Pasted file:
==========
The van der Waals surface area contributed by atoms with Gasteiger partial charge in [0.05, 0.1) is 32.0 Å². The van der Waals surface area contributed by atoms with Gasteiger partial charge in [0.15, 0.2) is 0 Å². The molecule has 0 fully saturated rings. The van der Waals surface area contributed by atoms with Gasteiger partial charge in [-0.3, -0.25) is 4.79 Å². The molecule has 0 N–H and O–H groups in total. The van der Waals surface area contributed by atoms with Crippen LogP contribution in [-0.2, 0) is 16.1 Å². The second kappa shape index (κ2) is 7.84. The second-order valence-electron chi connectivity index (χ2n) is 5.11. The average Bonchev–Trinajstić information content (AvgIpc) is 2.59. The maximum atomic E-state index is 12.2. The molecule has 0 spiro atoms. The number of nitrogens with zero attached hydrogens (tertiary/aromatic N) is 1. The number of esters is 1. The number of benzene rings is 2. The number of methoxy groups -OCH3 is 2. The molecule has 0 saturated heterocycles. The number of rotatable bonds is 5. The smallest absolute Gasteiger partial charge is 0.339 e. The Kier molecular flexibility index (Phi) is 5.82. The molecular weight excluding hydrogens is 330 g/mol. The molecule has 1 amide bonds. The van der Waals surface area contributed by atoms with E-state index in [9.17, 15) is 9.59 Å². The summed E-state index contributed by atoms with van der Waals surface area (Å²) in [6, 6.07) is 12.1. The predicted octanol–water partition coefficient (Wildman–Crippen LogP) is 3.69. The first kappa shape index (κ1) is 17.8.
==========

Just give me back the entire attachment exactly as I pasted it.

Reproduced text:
The van der Waals surface area contributed by atoms with Gasteiger partial charge in [0.05, 0.1) is 32.0 Å². The van der Waals surface area contributed by atoms with Gasteiger partial charge in [0.15, 0.2) is 0 Å². The molecule has 0 fully saturated rings. The van der Waals surface area contributed by atoms with Gasteiger partial charge in [-0.3, -0.25) is 4.79 Å². The molecule has 0 N–H and O–H groups in total. The van der Waals surface area contributed by atoms with Crippen LogP contribution in [-0.2, 0) is 16.1 Å². The second kappa shape index (κ2) is 7.84. The second-order valence-electron chi connectivity index (χ2n) is 5.11. The average Bonchev–Trinajstić information content (AvgIpc) is 2.59. The maximum atomic E-state index is 12.2. The molecule has 0 spiro atoms. The number of nitrogens with zero attached hydrogens (tertiary/aromatic N) is 1. The number of esters is 1. The number of benzene rings is 2. The number of methoxy groups -OCH3 is 2. The molecule has 0 saturated heterocycles. The number of rotatable bonds is 5. The smallest absolute Gasteiger partial charge is 0.339 e. The Kier molecular flexibility index (Phi) is 5.82. The molecular weight excluding hydrogens is 330 g/mol. The molecule has 1 amide bonds. The van der Waals surface area contributed by atoms with E-state index in [9.17, 15) is 9.59 Å². The summed E-state index contributed by atoms with van der Waals surface area (Å²) in [6, 6.07) is 12.1. The predicted octanol–water partition coefficient (Wildman–Crippen LogP) is 3.69. The first kappa shape index (κ1) is 17.8.